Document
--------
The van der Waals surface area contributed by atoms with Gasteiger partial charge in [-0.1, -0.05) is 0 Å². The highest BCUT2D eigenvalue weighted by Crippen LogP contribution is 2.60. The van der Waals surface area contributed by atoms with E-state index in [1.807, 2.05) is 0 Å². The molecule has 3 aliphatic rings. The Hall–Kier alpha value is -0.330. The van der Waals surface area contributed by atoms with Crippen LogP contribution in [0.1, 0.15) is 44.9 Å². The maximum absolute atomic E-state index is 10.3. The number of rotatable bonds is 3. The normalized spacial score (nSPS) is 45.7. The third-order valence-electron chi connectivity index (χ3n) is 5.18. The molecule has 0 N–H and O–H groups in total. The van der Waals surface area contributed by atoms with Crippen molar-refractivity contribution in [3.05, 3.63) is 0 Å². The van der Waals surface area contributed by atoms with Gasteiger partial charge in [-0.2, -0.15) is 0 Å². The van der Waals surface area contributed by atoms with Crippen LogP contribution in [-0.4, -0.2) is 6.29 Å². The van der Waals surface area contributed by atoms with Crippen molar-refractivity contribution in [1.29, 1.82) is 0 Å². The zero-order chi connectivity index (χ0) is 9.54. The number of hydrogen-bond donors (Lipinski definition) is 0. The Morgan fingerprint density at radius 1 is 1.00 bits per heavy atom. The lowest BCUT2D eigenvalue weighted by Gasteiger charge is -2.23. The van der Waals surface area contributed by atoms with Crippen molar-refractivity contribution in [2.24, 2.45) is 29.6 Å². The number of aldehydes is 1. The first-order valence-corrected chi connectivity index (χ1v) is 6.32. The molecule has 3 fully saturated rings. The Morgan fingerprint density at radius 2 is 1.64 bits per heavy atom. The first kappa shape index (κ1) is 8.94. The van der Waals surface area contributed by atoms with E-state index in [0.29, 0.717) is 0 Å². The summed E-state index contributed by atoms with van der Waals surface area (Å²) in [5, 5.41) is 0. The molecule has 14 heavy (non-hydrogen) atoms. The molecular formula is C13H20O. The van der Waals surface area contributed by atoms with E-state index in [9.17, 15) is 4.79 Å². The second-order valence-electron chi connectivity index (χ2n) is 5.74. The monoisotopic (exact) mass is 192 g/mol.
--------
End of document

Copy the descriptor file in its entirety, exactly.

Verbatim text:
The van der Waals surface area contributed by atoms with Gasteiger partial charge in [-0.1, -0.05) is 0 Å². The highest BCUT2D eigenvalue weighted by Crippen LogP contribution is 2.60. The van der Waals surface area contributed by atoms with E-state index in [1.807, 2.05) is 0 Å². The molecule has 3 aliphatic rings. The Hall–Kier alpha value is -0.330. The van der Waals surface area contributed by atoms with Crippen LogP contribution in [0.1, 0.15) is 44.9 Å². The maximum absolute atomic E-state index is 10.3. The number of rotatable bonds is 3. The normalized spacial score (nSPS) is 45.7. The third-order valence-electron chi connectivity index (χ3n) is 5.18. The molecule has 0 N–H and O–H groups in total. The van der Waals surface area contributed by atoms with Crippen molar-refractivity contribution in [3.05, 3.63) is 0 Å². The van der Waals surface area contributed by atoms with Gasteiger partial charge in [-0.2, -0.15) is 0 Å². The van der Waals surface area contributed by atoms with Crippen LogP contribution in [-0.4, -0.2) is 6.29 Å². The van der Waals surface area contributed by atoms with Crippen molar-refractivity contribution in [1.29, 1.82) is 0 Å². The zero-order chi connectivity index (χ0) is 9.54. The number of hydrogen-bond donors (Lipinski definition) is 0. The Morgan fingerprint density at radius 1 is 1.00 bits per heavy atom. The lowest BCUT2D eigenvalue weighted by Gasteiger charge is -2.23. The van der Waals surface area contributed by atoms with Crippen molar-refractivity contribution in [2.24, 2.45) is 29.6 Å². The number of aldehydes is 1. The first-order valence-corrected chi connectivity index (χ1v) is 6.32. The molecule has 3 fully saturated rings. The Morgan fingerprint density at radius 2 is 1.64 bits per heavy atom. The first kappa shape index (κ1) is 8.94. The van der Waals surface area contributed by atoms with E-state index in [0.29, 0.717) is 0 Å². The summed E-state index contributed by atoms with van der Waals surface area (Å²) in [5, 5.41) is 0. The molecule has 14 heavy (non-hydrogen) atoms. The molecular formula is C13H20O. The van der Waals surface area contributed by atoms with E-state index in [9.17, 15) is 4.79 Å². The second-order valence-electron chi connectivity index (χ2n) is 5.74. The monoisotopic (exact) mass is 192 g/mol.